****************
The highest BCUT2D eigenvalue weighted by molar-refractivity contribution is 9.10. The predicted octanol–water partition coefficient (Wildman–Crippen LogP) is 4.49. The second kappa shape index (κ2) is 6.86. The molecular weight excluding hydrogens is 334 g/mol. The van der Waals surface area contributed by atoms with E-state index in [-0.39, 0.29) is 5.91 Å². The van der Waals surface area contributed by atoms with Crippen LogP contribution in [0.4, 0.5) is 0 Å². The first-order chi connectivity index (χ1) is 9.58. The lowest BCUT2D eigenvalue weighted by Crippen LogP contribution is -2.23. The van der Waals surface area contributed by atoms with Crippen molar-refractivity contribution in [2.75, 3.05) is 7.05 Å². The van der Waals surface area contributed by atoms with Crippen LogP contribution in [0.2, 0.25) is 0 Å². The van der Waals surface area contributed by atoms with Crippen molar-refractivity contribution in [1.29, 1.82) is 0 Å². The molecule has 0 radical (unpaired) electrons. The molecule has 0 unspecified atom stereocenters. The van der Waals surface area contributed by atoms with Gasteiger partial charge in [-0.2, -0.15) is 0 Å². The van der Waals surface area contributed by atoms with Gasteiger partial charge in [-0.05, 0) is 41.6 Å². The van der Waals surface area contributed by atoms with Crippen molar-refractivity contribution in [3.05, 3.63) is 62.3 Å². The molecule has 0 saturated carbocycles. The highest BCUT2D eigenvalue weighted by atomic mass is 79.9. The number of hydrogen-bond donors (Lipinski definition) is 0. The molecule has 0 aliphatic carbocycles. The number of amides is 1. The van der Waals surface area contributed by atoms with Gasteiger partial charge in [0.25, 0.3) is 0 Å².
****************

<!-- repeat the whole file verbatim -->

The highest BCUT2D eigenvalue weighted by molar-refractivity contribution is 9.10. The predicted octanol–water partition coefficient (Wildman–Crippen LogP) is 4.49. The second kappa shape index (κ2) is 6.86. The molecular weight excluding hydrogens is 334 g/mol. The van der Waals surface area contributed by atoms with E-state index in [-0.39, 0.29) is 5.91 Å². The van der Waals surface area contributed by atoms with Crippen LogP contribution in [0.4, 0.5) is 0 Å². The first-order chi connectivity index (χ1) is 9.58. The lowest BCUT2D eigenvalue weighted by Crippen LogP contribution is -2.23. The van der Waals surface area contributed by atoms with Crippen molar-refractivity contribution in [2.75, 3.05) is 7.05 Å². The van der Waals surface area contributed by atoms with Crippen LogP contribution in [0.2, 0.25) is 0 Å². The van der Waals surface area contributed by atoms with Crippen molar-refractivity contribution in [1.29, 1.82) is 0 Å². The molecule has 0 radical (unpaired) electrons. The molecule has 0 unspecified atom stereocenters. The van der Waals surface area contributed by atoms with Gasteiger partial charge in [-0.2, -0.15) is 0 Å². The van der Waals surface area contributed by atoms with Gasteiger partial charge in [-0.05, 0) is 41.6 Å². The van der Waals surface area contributed by atoms with Crippen molar-refractivity contribution in [3.05, 3.63) is 62.3 Å². The molecule has 0 saturated carbocycles. The highest BCUT2D eigenvalue weighted by atomic mass is 79.9. The number of hydrogen-bond donors (Lipinski definition) is 0. The molecule has 0 aliphatic carbocycles. The number of amides is 1. The van der Waals surface area contributed by atoms with Gasteiger partial charge in [0.25, 0.3) is 0 Å².